Built to Run

We tend to think that all Kenyans are fast runners but, in reality, all these fast runners actually come from the same tribe of Kenyans. This tribe, known as the Kalenjin, represents a small minority in Kenya, yet they dominate most of the world’s long-distance races. Genetically, they are built to run. The Kalenjin are small-framed with thin hips, long Achilles and small calves. Kenyans are active throughout their entire life by necessity and this strength and resiliency prevents injury in adulthood.

Along with the the right body for the sport, these world-class runners have adopted a mindset and way of life to help them excel. One of the first things that our camp leader, Willy, told us upon our arrival was that “There are no problems in Kenya, only a lot of unusual situations.” Kenyans keep stress to a minimum and calmly deal with any new or challenging situations. They understand that the best way to perform at your best is to leave the stress behind. This mental toughness may come from local rites of passage that include circumcision and military training, where children learn to withstand pressure and tolerate pain.

When the Kenyans run, their goals are simply to be fully dedicated and give there best each and every day. They don’t worry about PRs, medals or the outcome because they know hard work pays off. Runners take their program seriously, but are flexible when they need a break. With limited access to modern technology, Kenyans learn from a young age to listen to their bodies and observe how they feel, rather than obsessively track their pace. Perhaps most importantly, professional running is a means to a better life. Earning money through winning races gives Kenyans and their families a better life and, for them, that’s motivation enough to give every single run their best effort.

Out of every 1,000 training in Kenya, about 200 make it big. However, during training every single one of those 1,000 believes that they will make the cut. Since so many are committed to success as a means of supporting their family, Kenyans have learned a few important things:

  1. Consistent training and logging lots of miles is the key to strength, speed and endurance.
  2. Their motto is: “Train Hard, Win Easy.” Kenyans work hard by running 2-3 times per day, with 2-3 Tempo/Speed or Fartlek workouts per week.
  3. They allow their bodies to rest and recover by going to bed early and taking naps during the day.
  4. Group training is essential to success, providing an extra edge to push yourself just a little bit harder to keep up with the group. I saw a flyer on a pol inviting runners with a sub 2:10 marathon time for men and 2:20 for women to join their workouts. Say what?!
  5. Finally, they know the importance of a proper warm-up and easy runs. They start all runs off at a pedestrian pace before slowly building to their workout pace. As they say in Kenya, “Anyone can run easy with us, but no one can race with us.”

“Train Hard, Win Easy.”

The Running Greats

While in Iten, I met some of the world’s fastest Kenyan runners. I worked out with and visited the home of Sylvia Kibet, 5000 silver medalist at the 2009/2011 World Championship and 2008 Bronze Medalist at the Beijing Games. I was surprised that I was actually stronger than her in the core class, but her race pace clearly leaves me in the dust. Sylvia has a close connection with her family and the local community, and she runs to make them all proud. I also had the pleasure of working with Edna Kiplagat, 2011/2013 IAAF Marathon World Champion and winner of the LA and NYC Marathons in 2010, along with several other incredible local athletes. They all share the same sentiment: running is all about community.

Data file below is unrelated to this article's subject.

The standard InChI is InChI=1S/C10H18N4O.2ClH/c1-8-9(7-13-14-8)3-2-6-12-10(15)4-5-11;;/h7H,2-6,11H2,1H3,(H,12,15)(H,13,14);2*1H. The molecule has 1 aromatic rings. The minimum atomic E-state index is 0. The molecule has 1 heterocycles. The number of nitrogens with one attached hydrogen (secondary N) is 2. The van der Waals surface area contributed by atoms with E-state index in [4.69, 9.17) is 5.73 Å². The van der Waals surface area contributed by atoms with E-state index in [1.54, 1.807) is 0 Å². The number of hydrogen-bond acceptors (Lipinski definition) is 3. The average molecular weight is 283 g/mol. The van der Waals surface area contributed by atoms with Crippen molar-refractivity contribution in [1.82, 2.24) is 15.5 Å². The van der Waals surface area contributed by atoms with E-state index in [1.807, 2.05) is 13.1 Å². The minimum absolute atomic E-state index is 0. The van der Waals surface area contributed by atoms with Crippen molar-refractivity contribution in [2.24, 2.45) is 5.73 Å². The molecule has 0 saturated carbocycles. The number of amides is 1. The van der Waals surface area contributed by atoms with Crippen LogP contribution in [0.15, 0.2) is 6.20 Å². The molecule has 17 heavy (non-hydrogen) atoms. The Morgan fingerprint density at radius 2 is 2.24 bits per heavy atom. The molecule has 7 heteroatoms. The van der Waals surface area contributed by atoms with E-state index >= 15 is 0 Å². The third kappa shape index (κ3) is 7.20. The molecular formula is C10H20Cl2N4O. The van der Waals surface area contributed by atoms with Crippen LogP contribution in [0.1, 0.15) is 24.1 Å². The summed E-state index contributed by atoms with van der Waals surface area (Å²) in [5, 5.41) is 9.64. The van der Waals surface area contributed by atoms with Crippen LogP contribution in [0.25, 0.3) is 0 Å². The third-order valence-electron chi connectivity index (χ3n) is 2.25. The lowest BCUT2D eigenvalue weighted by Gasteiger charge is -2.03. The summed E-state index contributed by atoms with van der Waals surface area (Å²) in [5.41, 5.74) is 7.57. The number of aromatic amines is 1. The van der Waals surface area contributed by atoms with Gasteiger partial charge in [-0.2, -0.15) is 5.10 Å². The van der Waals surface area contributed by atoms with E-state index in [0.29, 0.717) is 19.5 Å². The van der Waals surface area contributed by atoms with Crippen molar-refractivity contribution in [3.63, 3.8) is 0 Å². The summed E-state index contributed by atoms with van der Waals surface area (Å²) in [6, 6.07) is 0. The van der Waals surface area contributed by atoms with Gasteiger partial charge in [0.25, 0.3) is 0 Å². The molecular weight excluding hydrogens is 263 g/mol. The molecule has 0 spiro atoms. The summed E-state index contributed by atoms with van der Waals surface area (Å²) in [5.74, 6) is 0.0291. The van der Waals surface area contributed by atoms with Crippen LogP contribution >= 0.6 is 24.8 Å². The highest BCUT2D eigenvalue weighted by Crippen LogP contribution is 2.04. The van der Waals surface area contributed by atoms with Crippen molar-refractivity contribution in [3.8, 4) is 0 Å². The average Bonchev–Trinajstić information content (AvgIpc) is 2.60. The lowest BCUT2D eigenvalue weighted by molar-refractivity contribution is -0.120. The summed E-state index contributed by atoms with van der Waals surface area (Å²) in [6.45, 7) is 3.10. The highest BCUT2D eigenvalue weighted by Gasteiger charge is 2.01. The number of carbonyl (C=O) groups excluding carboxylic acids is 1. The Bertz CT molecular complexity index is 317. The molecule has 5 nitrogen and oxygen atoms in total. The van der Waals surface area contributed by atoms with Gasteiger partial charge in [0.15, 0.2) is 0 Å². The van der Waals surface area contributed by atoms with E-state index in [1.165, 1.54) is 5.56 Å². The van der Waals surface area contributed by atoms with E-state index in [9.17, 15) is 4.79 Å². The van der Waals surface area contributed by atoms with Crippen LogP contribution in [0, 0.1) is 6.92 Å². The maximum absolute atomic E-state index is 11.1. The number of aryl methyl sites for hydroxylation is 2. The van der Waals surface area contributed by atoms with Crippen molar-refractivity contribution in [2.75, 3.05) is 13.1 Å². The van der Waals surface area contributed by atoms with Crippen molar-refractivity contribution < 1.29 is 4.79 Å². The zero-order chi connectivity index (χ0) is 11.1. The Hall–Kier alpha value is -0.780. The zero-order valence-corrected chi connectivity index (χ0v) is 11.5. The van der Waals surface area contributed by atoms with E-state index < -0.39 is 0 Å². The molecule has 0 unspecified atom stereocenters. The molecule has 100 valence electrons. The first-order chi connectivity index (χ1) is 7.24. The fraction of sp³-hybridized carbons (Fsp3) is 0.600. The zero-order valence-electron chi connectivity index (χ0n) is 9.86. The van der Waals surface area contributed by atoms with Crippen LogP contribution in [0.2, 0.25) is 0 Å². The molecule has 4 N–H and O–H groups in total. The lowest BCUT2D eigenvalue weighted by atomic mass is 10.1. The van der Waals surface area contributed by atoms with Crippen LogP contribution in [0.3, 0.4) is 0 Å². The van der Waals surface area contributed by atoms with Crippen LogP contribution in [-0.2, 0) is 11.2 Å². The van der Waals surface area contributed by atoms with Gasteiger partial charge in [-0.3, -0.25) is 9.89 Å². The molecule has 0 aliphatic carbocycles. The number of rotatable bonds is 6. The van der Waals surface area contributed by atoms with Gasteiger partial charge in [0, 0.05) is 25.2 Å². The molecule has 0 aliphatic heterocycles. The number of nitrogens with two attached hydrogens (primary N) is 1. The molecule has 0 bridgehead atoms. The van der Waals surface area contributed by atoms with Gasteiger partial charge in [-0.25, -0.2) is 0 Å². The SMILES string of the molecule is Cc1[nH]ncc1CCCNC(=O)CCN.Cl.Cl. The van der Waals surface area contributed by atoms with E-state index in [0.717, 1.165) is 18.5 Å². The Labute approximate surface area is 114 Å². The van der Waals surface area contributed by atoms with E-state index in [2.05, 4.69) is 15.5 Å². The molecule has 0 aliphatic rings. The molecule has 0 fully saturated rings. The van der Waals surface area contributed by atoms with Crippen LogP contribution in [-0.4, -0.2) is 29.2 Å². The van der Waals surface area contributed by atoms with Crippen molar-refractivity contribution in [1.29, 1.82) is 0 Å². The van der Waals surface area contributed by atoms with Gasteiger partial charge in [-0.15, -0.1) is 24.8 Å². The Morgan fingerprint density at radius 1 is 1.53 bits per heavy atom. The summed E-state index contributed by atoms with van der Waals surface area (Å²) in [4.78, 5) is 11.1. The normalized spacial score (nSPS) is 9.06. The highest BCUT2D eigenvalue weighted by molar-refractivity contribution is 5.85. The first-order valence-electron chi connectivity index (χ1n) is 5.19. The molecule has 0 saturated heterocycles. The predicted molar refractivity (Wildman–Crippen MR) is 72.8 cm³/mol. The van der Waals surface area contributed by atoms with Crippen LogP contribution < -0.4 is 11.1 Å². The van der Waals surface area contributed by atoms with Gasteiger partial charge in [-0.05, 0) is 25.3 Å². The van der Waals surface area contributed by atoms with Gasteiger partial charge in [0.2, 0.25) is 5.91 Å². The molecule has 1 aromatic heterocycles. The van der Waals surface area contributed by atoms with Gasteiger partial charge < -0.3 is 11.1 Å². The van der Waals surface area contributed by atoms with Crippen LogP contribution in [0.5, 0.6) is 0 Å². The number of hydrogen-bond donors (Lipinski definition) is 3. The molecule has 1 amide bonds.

Me and Gemma with Edna Kiplagat (2:19 marathoner!)

When you spend time with larger-than-life athletes whose talent you can only dream of, it’s astonishing to realize that they are as humble, hardworking and kind as anyone else. What sets them apart? Kenyans are blessed with the right genetics, a hard life that teaches perseverance and a purpose stronger than anything a privileged American could fathom.  

The Lesson of Lifetime

When I first landed in Africa, I was overwhelmed and a bit frightened by how different the culture was from everything I’ve ever known. Yet, having traveled so far, there was no turning back. I choose to embrace the opportunity, savor the experience and immerse myself as fully in this seemingly-foreign culture as possible. While their daily lives are so different from our own, there is so much we can learn from the inhabitants of this developing country, from healthy eating habits and lifelong movement to the importance of faith and the benefits of being part of a supportive community.

After reflecting back on my Kenya trip and the past 20 years of running, I realize it’s never been about the wins, PRs or medals. My dash–the lifetime contained within that tiny line on my future tombstone–has been composed of wonderful experiences, daring adventures and special relationships, including those afforded by my running career. There were too many highlights from Kenya to name a favorite. I enjoyed everything!

However, the most impactful moments involved being invited to join my hosts in their everyday lives. On Saturday, we did a long run through the Singore Forest, crossing the red dirt hills while passing through the tranquil forest and watching farmers tend to their life-giving land. On Sunday, I was welcomed to worship God alongside the locals, which opened my eyes to both the daily struggles and great faith of those living in Iten. Each experience gave me a new perspective of life beyond my front door, as well as a new appreciation for the small luxuries that come with living in America.

Passing a farmer, his children, and sheep in Singore Forrest.

Running changed my life and I have been fortunate to pay it forward through my coaching and, hopefully, by example. I am truly honored to have been offered the opportunity to live alongside and learn from the Kenyan greats. While I picked up some great running tips, my biggest takeaway was to appreciate the privileges of life in America and find ways to simplify my way of life.


Responses

  1. A great read Susan and it was great to meet you (if only briefly). NO Kenya Experience blog fro me this time, but here’s hoping I will return fully fit! I will enjoy following your running exploits, and if you’re ever in the UK then let me know!

  2. Reblogged this on timmytalks and commented:
    A very inspirational runner that I met on my, all too brief, recent trip to Kenya. It’s a great read.